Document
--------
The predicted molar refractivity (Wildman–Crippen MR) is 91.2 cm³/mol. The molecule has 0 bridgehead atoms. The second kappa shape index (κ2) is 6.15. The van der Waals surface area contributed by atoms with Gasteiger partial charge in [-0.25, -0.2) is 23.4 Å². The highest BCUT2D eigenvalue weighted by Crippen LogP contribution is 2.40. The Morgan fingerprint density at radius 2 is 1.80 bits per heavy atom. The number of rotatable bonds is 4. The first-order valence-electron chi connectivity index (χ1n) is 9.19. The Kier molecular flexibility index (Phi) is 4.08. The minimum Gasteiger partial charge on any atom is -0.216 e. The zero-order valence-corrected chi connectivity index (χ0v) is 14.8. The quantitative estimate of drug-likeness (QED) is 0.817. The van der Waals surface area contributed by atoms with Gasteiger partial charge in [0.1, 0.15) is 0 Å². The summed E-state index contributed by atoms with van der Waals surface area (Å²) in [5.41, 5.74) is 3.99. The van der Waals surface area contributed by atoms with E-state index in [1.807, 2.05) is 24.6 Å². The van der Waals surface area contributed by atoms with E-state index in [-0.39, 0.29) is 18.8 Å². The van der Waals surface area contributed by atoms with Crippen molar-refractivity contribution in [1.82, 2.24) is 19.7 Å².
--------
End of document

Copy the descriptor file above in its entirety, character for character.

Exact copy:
The predicted molar refractivity (Wildman–Crippen MR) is 91.2 cm³/mol. The molecule has 0 bridgehead atoms. The second kappa shape index (κ2) is 6.15. The van der Waals surface area contributed by atoms with Gasteiger partial charge in [-0.25, -0.2) is 23.4 Å². The highest BCUT2D eigenvalue weighted by Crippen LogP contribution is 2.40. The Morgan fingerprint density at radius 2 is 1.80 bits per heavy atom. The number of rotatable bonds is 4. The first-order valence-electron chi connectivity index (χ1n) is 9.19. The Kier molecular flexibility index (Phi) is 4.08. The minimum Gasteiger partial charge on any atom is -0.216 e. The zero-order valence-corrected chi connectivity index (χ0v) is 14.8. The quantitative estimate of drug-likeness (QED) is 0.817. The van der Waals surface area contributed by atoms with Gasteiger partial charge in [0.1, 0.15) is 0 Å². The summed E-state index contributed by atoms with van der Waals surface area (Å²) in [5.41, 5.74) is 3.99. The van der Waals surface area contributed by atoms with E-state index in [1.807, 2.05) is 24.6 Å². The van der Waals surface area contributed by atoms with E-state index in [-0.39, 0.29) is 18.8 Å². The van der Waals surface area contributed by atoms with Crippen molar-refractivity contribution in [1.82, 2.24) is 19.7 Å².